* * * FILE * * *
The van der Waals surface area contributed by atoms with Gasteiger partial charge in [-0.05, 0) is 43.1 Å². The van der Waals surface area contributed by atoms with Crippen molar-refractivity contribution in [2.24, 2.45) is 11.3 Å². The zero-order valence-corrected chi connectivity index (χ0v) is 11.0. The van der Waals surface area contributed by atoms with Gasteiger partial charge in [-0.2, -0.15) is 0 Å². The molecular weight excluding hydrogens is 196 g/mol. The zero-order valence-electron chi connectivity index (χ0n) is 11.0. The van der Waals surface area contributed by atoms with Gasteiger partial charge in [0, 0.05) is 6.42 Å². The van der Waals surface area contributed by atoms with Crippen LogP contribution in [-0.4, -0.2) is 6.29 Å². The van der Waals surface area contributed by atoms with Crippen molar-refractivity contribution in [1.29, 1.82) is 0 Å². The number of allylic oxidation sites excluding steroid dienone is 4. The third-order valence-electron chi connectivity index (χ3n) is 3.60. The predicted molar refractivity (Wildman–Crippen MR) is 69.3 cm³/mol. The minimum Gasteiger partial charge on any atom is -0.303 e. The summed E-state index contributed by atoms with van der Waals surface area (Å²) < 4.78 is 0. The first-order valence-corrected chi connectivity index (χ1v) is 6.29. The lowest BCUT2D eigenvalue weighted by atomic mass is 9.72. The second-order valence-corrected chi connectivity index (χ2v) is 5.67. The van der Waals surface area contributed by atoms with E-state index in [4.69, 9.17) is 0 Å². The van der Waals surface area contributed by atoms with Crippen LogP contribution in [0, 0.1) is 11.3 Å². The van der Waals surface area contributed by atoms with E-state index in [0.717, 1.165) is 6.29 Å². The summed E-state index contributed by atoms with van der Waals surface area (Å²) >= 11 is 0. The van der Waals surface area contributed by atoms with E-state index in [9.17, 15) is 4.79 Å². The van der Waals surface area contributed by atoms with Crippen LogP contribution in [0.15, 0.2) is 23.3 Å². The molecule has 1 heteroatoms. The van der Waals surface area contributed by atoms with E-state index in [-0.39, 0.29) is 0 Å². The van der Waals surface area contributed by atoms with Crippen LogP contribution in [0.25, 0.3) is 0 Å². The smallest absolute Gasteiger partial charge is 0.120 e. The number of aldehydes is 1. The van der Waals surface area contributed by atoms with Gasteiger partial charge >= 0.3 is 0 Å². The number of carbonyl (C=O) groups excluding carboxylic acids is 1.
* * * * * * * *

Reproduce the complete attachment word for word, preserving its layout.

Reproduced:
The van der Waals surface area contributed by atoms with Gasteiger partial charge in [-0.05, 0) is 43.1 Å². The van der Waals surface area contributed by atoms with Crippen molar-refractivity contribution in [2.24, 2.45) is 11.3 Å². The zero-order valence-corrected chi connectivity index (χ0v) is 11.0. The van der Waals surface area contributed by atoms with Gasteiger partial charge in [-0.2, -0.15) is 0 Å². The molecular weight excluding hydrogens is 196 g/mol. The zero-order valence-electron chi connectivity index (χ0n) is 11.0. The van der Waals surface area contributed by atoms with Gasteiger partial charge in [0, 0.05) is 6.42 Å². The van der Waals surface area contributed by atoms with Crippen LogP contribution in [-0.4, -0.2) is 6.29 Å². The van der Waals surface area contributed by atoms with Crippen molar-refractivity contribution in [1.29, 1.82) is 0 Å². The number of allylic oxidation sites excluding steroid dienone is 4. The third-order valence-electron chi connectivity index (χ3n) is 3.60. The predicted molar refractivity (Wildman–Crippen MR) is 69.3 cm³/mol. The minimum Gasteiger partial charge on any atom is -0.303 e. The summed E-state index contributed by atoms with van der Waals surface area (Å²) < 4.78 is 0. The first-order valence-corrected chi connectivity index (χ1v) is 6.29. The lowest BCUT2D eigenvalue weighted by atomic mass is 9.72. The second-order valence-corrected chi connectivity index (χ2v) is 5.67. The van der Waals surface area contributed by atoms with E-state index in [4.69, 9.17) is 0 Å². The van der Waals surface area contributed by atoms with Crippen LogP contribution in [0, 0.1) is 11.3 Å². The van der Waals surface area contributed by atoms with E-state index in [0.717, 1.165) is 6.29 Å². The summed E-state index contributed by atoms with van der Waals surface area (Å²) >= 11 is 0. The van der Waals surface area contributed by atoms with E-state index in [9.17, 15) is 4.79 Å². The van der Waals surface area contributed by atoms with Crippen LogP contribution in [0.15, 0.2) is 23.3 Å². The molecule has 1 heteroatoms. The van der Waals surface area contributed by atoms with E-state index in [-0.39, 0.29) is 0 Å². The van der Waals surface area contributed by atoms with Crippen LogP contribution in [0.25, 0.3) is 0 Å². The smallest absolute Gasteiger partial charge is 0.120 e. The number of aldehydes is 1. The van der Waals surface area contributed by atoms with Gasteiger partial charge >= 0.3 is 0 Å². The number of carbonyl (C=O) groups excluding carboxylic acids is 1.